Incoming members battle it out for best US Congress suites
WASHINGTON: One woman flexed her biceps and performed pushups, another thumbed her rosary beads, and several danced energetic jigs. Incoming members of Congress will try anything, it seems, to win plum office suites on Capitol Hill.
Friday’s lottery for lawmakers-elect was a raucous, lighthearted bipartisan game of chance for a scarce commodity: a spacious, well positioned workplace in the House office buildings.
Eighty-five members of the incoming freshman class gathered to draw numbered chips from a box, with the thrill of victory going to Virginia Republican Ben Cline, whose lucky number one gave him first choice of available office space.
The event occurs every two years as a new class enters the House of Representatives.
Following a particularly tense 2018 in Washington, the lottery saw incoming lawmakers playfully letting off steam, as when Max Rose of New York bowed down and offered his head for fellow lawmakers-elect to rub for good luck.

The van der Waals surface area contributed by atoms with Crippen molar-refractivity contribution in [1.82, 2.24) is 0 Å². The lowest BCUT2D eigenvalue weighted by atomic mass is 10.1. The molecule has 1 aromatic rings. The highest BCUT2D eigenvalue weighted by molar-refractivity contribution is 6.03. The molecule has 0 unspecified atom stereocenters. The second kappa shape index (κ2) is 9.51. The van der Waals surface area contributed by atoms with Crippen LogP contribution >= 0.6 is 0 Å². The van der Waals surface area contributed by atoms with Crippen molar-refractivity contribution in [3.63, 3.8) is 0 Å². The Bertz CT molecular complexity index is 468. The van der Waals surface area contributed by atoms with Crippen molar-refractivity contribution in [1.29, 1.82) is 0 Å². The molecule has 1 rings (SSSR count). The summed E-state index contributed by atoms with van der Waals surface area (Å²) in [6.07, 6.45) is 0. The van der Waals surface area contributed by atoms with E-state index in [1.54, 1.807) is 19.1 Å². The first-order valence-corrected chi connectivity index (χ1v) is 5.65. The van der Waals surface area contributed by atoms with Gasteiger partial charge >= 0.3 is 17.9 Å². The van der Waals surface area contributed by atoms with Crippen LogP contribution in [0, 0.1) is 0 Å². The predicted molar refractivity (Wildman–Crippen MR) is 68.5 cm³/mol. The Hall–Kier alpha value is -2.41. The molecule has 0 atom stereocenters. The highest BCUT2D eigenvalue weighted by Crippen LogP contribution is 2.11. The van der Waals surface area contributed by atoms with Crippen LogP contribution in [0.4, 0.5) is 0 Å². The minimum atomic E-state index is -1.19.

But it is actually a high-stakes affair, as the difference between suites can be vast.
Some have sprawling lobbies and lawmaker’s offices with envious views of the US Capitol. Others, like those on the Canon House Office Building’s dreaded fifth floor known as the “freshman dorm?” Not so much.
Superintendent of House Office Buildings William Weidemeyer kicked off the proceedings by positing a “direct correlation” between good luck rituals and the number drawn.
“Gyrations, dances or visible praying is highly encouraged,” he said.
Sharice Davids, a former mixed martial arts fighter from Kansas, received a huge cheer when she dropped to the floor and did pushups before drawing her chip. It didn’t help.
“Oh my god,” she said, looking at her inauspicious number 64. “Don’t do pushups!”
Alexandria Ocasio-Cortez, the liberal Democrat from New York, crossed herself and recited a Spanish-language nursery rhyme. (She picked number 40.)
Kim Shrier of Washington performed the popular “floss” dance, a social media sensation for kids. One congresswoman wore red slippers.
Serendipity smiled on soon-to-be congresswoman Rashida Tlaib of Michigan, who leapt around the room and offered high fives after drawing number 8.
“That’s how we do it in Detroit!” she proclaimed.
The agony of defeat was reserved for Tennessee’s Mark Green, who drew the dreaded number 85 — and a standing ovation from colleagues, perhaps out of relief that their numbers were better.